Categories: IT News

Adaptation From Flash Boys</em> Offers Inside Look at High-Frequncy Trading

Mon, 03/31/2014 - 13:55
Lasrick (2629253) writes "This NYT adaptation from the book provides an in-depth and infuriating look at how the stock market is rigged. Brad Katsuyama of the Royal Bank of Canada couldn't understand why stock he was trying to buy would suddenly vanish: 'Before RBC acquired this supposed state-of-the-art electronic-trading firm, Katsuyama's computers worked as he expected them to. Suddenly they didn't. It used to be that when his trading screens showed 10,000 shares of Intel offered at $22 a share, it meant that he could buy 10,000 shares of Intel for $22 a share. He had only to push a button. By the spring of 2007, however, when he pushed the button to complete a trade, the offers would vanish.' The ensuing investigation by Katsuyama led him to design a program that actually slowed down the trades. But Katsuyama's investigation revealed so much about how the system is rigged."

Read more of this story at Slashdot.








Categories: IT News

Adaptation From Flash Boys</em> Offers Inside Look at High-Frequency Trading

Mon, 03/31/2014 - 13:55
Lasrick (2629253) writes "This NYT adaptation from the book provides an in-depth and infuriating look at how the stock market is rigged. Brad Katsuyama of the Royal Bank of Canada couldn't understand why stock he was trying to buy would suddenly vanish: 'Before RBC acquired this supposed state-of-the-art electronic-trading firm, Katsuyama's computers worked as he expected them to. Suddenly they didn't. It used to be that when his trading screens showed 10,000 shares of Intel offered at $22 a share, it meant that he could buy 10,000 shares of Intel for $22 a share. He had only to push a button. By the spring of 2007, however, when he pushed the button to complete a trade, the offers would vanish.' The ensuing investigation by Katsuyama led him to design a program that actually slowed down the trades. But Katsuyama's investigation revealed so much about how the system is rigged."

Read more of this story at Slashdot.








Categories: IT News

Adaptation From Flash Boys</em> Offers Inside Look at High-Frequncy Trading

Mon, 03/31/2014 - 13:55
Lasrick (2629253) writes "This NYT adaptation from the book provides an in-depth and infuriating look at how the stock market is rigged. Brad Katsuyama of the Royal Bank of Canada couldn't understand why stock he was trying to buy would suddenly vanish: 'Before RBC acquired this supposed state-of-the-art electronic-trading firm, Katsuyama's computers worked as he expected them to. Suddenly they didn't. It used to be that when his trading screens showed 10,000 shares of Intel offered at $22 a share, it meant that he could buy 10,000 shares of Intel for $22 a share. He had only to push a button. By the spring of 2007, however, when he pushed the button to complete a trade, the offers would vanish.' The ensuing investigation by Katsuyama led him to design a program that actually slowed down the trades. But Katsuyama's investigation revealed so much about how the system is rigged."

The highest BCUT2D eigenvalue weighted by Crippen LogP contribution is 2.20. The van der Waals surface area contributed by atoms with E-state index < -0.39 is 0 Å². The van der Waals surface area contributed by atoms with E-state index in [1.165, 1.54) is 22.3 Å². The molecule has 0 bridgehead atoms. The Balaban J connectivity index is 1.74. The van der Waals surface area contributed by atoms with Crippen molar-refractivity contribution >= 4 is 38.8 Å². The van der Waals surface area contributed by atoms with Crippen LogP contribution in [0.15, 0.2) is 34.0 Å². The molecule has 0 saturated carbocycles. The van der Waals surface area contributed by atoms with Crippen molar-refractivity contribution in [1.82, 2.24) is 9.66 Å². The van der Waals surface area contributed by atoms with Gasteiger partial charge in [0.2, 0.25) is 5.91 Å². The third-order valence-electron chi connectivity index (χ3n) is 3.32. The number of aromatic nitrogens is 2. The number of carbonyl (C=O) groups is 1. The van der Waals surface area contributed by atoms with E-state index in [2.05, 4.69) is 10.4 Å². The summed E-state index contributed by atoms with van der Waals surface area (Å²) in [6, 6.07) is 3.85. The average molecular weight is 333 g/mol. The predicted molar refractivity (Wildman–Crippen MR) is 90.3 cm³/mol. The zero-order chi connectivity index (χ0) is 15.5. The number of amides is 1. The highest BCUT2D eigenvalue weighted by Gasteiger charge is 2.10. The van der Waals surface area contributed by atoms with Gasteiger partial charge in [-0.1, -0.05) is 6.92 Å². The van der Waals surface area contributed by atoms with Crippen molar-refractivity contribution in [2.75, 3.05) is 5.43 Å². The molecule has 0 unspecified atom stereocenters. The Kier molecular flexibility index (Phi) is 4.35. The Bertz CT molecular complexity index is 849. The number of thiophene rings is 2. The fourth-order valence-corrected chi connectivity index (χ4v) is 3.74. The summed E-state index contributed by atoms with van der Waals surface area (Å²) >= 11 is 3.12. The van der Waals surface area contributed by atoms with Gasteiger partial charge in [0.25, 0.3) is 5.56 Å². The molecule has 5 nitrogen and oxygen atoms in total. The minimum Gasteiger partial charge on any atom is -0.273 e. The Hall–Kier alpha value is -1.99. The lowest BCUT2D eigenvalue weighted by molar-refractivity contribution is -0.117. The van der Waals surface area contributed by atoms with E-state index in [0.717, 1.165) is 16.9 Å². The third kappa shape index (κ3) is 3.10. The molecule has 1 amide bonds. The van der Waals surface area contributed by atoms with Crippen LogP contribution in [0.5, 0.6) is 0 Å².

Read more of this story at Slashdot.








Categories: IT News

Adaptation From Flash Boys</em> Offers Inside Look at High-Frequency Trading

Mon, 03/31/2014 - 13:55
Lasrick (2629253) writes "This NYT adaptation from the book provides an in-depth and infuriating look at how the stock market is rigged. Brad Katsuyama of the Royal Bank of Canada couldn't understand why stock he was trying to buy would suddenly vanish: 'Before RBC acquired this supposed state-of-the-art electronic-trading firm, Katsuyama's computers worked as he expected them to. Suddenly they didn't. It used to be that when his trading screens showed 10,000 shares of Intel offered at $22 a share, it meant that he could buy 10,000 shares of Intel for $22 a share. He had only to push a button. By the spring of 2007, however, when he pushed the button to complete a trade, the offers would vanish.' The ensuing investigation by Katsuyama led him to design a program that actually slowed down the trades. But Katsuyama's investigation revealed so much about how the system is rigged."

Read more of this story at Slashdot.








Categories: IT News

Adaptation From Flash Boys</em> Offers Inside Look at High-Frequncy Trading

Mon, 03/31/2014 - 13:55
Lasrick (2629253) writes "This NYT adaptation from the book provides an in-depth and infuriating look at how the stock market is rigged. Brad Katsuyama of the Royal Bank of Canada couldn't understand why stock he was trying to buy would suddenly vanish: 'Before RBC acquired this supposed state-of-the-art electronic-trading firm, Katsuyama's computers worked as he expected them to. Suddenly they didn't. It used to be that when his trading screens showed 10,000 shares of Intel offered at $22 a share, it meant that he could buy 10,000 shares of Intel for $22 a share. He had only to push a button. By the spring of 2007, however, when he pushed the button to complete a trade, the offers would vanish.' The ensuing investigation by Katsuyama led him to design a program that actually slowed down the trades. But Katsuyama's investigation revealed so much about how the system is rigged."

Read more of this story at Slashdot.








Categories: IT News